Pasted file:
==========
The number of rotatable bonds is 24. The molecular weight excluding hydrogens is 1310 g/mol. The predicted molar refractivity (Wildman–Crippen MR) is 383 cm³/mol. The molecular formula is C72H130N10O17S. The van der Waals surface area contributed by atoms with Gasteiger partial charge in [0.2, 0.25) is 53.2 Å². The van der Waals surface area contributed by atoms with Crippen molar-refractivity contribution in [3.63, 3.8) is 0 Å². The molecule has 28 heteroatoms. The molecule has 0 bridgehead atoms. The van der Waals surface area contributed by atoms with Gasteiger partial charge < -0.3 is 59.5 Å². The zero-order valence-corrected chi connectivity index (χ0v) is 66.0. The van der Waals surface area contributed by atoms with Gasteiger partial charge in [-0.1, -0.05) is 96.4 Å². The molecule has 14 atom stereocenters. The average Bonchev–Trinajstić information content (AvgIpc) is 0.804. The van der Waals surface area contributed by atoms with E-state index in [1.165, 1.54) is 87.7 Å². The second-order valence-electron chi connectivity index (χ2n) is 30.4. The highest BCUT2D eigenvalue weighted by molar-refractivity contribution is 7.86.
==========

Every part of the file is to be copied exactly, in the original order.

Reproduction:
The number of rotatable bonds is 24. The molecular weight excluding hydrogens is 1310 g/mol. The predicted molar refractivity (Wildman–Crippen MR) is 383 cm³/mol. The molecular formula is C72H130N10O17S. The van der Waals surface area contributed by atoms with Gasteiger partial charge in [0.2, 0.25) is 53.2 Å². The van der Waals surface area contributed by atoms with Crippen molar-refractivity contribution in [3.63, 3.8) is 0 Å². The molecule has 28 heteroatoms. The molecule has 0 bridgehead atoms. The van der Waals surface area contributed by atoms with Gasteiger partial charge < -0.3 is 59.5 Å². The zero-order valence-corrected chi connectivity index (χ0v) is 66.0. The van der Waals surface area contributed by atoms with Gasteiger partial charge in [-0.1, -0.05) is 96.4 Å². The molecule has 14 atom stereocenters. The average Bonchev–Trinajstić information content (AvgIpc) is 0.804. The van der Waals surface area contributed by atoms with E-state index in [1.165, 1.54) is 87.7 Å². The second-order valence-electron chi connectivity index (χ2n) is 30.4. The highest BCUT2D eigenvalue weighted by molar-refractivity contribution is 7.86.